Tuesday, 11 August 2009

The Ladder of Authority

A comment on a recent post (on RRBI) from Adthelad included a link to a thought-provoking BBC documentary, The Trap - Whatever Happened to our Dream of Freedom by Adam Curtis. The documentary linked Cold War game theory, psychiatry, monetarism and New Labour, with an over-arching theme of social control. I thoroughly recommend it.

Watching it has prompted me to write (at last) about how I see humans cooperating and competing with one another. Man is a mammal, a social animal; a pack animal. As man is a mammal, mammalian rules of hierarchy apply within human society too. A pecking order clearly applies. There are alpha males and females. Leaders and followers. Top dogs and runts. Dominant individuals and submissive individuals. The rules of the hierarchy are sometimes clearly visible (in an army), sometimes less so (within a family), the hierarchy is always there, present in every social exchange. The Ladder of Authority. The same real hiererchy exists in tribes, in gangs, in schools, in the workplace.

At the basic level, the alpha individual will be taller and larger, will show external signs of above-average testosterone levels (larger jaw, deeper voice). And age, too, has a part in determining authority. Yet in complex modern society, these physical attributes in themselves are not enough to place an individual higher up the Ladder. There's something else required - a will to dominate.

Even when 'society' is reduced to two people, there will be one individual who tends to be the leader, the other who tends to be the follower.

In a large society, there are innumerable ladders (family, school, workplace, church, state), with rungs, one above the other; in some, people know their place and are content in the knowledge that there are those above them, and those below. In other cases, there's a constant struggle going on, to be top dog - or at least to be higher up the ladder than someone else. This is largely innate. You can be taught to behave in a way that demonstrates your authority. "From Harrow School/ To rise and rule". You can be sufficiently aware of what's going on around you to consciously adopt the effective verbal and non-verbal commands of those above you on the ladder. You can be sent on a management training course. Yet you will need to be brave enough to use them! Those you wish to see below you will see right through such attempts.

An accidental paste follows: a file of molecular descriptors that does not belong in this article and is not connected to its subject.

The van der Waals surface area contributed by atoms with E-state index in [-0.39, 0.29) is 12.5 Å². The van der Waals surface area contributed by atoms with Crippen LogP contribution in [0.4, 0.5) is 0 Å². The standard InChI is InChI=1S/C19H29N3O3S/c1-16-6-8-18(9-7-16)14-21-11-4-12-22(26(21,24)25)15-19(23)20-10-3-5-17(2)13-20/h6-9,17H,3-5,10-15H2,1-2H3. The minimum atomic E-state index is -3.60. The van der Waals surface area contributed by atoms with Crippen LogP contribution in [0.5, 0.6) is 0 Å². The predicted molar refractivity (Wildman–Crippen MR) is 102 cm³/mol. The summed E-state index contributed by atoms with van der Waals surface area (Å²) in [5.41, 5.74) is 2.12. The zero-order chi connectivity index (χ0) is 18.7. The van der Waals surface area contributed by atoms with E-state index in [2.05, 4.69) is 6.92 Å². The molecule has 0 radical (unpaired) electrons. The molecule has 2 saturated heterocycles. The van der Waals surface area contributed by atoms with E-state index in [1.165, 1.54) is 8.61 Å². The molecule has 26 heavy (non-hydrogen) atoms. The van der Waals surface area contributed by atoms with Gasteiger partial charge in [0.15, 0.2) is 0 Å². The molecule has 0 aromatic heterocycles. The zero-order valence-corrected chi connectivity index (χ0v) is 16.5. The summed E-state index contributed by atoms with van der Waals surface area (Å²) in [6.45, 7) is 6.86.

Among pack animals, homo sapiens, is a species unique in being able to externalise individual consciousness through verbal communication. And as such, humans have evolved complex stratagems and ruses to camouflage the simple biological truth of social hierarchy.

Politeness, courtesy, etiquette; all these conventions have arisen for smoothing over external signs of the Ladder. The more civilised the country, the less externally visible is it as to who's a rung above you. It becomes coded. (Much of my thinking in this area has been formed by observing the contrasts between social exchanges in the UK and in Poland. In this respect, Britain is more civilised, Poland less hypocritical.)

Over the millennia, human evolution has provided those with brains to overtake those with brawn when it comes to giving orders. A big bold man with large fists will not lead today's corporate giants because of those attributes. Bawling commands and insulting subordinates is a sign of insecurity, not strength. The evolution from agriculture (brawn necessary for following the plough) to industry (brawn necessary for hammering the iron) to information technology (brain now necessary to manage systems integration projects) upsets the pecking order, but does not dismantle the Ladder. It is still there.

The question that Curtis's documentary unravels is to what extent is man a genetic robot, driven and determined by genetic predisposition. In the second part, he questions Richard Dawkin's Selfish Gene theory, that we are but vessels through which our genes survive and reproduce.

So again I come to what I see as the core of the issue - what it is to be human, what it is to rise beyond the Ladder of Authority, beyond the constraints of genetic destiny, and to fulfil our potential, not just a biological creatures, but as spiritual beings.

This time last year:
St Pancras, what a wonderful place

Two years ago:
Ar y Ffordd i Pwyll Rhydd

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